So if I keep the >30v RED wire coming in from the HVAC system connected to the jumpered RH/RC terminals on the thermostat, and connect (+) or (-) from my external DC power supply to the same RH/RC terminals, and connect the other wire from the external DC power supply to C terminal on the thermostat, that should do it?

Trying not feed DC into the HVAC control board by accident. :)
 

crutschow

Joined Mar 14, 2008
30,835
So if I keep the >30v RED wire coming in from the HVAC system connected to the jumpered RH/RC terminals on the thermostat
Absolutely not.
Didn't you read what I said in post #10?

If you connect your power supply to the RH/RC terminals along with the red wire you will likely short one or both supplies. :eek:
Only one can be connected at a time.
In this case you remove the red wire coming from the HVAC (leave it floating) and connect your supply to the RH/RC terminals.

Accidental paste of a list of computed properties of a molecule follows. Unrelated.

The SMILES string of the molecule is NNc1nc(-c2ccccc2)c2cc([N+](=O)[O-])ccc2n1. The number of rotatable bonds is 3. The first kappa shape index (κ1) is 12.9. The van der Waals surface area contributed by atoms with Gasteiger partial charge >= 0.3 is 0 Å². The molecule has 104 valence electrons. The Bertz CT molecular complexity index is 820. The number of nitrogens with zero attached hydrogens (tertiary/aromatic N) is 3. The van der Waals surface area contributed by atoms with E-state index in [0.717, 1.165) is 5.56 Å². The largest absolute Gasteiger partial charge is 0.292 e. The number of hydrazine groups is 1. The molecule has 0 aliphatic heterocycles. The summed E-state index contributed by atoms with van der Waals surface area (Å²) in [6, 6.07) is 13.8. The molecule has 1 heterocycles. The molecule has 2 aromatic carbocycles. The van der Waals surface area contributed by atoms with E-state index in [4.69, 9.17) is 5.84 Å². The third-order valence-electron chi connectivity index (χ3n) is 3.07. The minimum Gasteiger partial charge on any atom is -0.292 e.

Thread Starter

MikeA

Joined Jan 20, 2013
316
I read your #10 post but did not understand it.

If the HVAC board is operating on whatever the transformer is providing, say 30V AC, would leaving the RED wire coming from the HVAC board unconnected effectively lead to the thermostat not being able to complete the circuit using internal relays?

If there is only HEAT + COOL + FAN wires, and no "hot", which is the RED wire, how it does it work then?
 

crutschow

Joined Mar 14, 2008
30,835
would leaving the RED wire coming from the HVAC board unconnected effectively lead to the thermostat not being able to complete the circuit using internal relays?
No
If there is only HEAT + COOL + FAN wires, and no "hot", which is the RED wire, how it does it work then?
Your supply will provide the "hot" power to the HVAC circuits from the R terminals, as long as C (common) is connected to your supply and the HVAC.

The diagram below shows how the connections are made through the thermostat relay contacts (it doesn't show the C terminal on the thermostat which goes to the yellow connection (blue wire in post #2) on the transformer output to complete the circuit with your external power).

Make sense?

1659455613188.png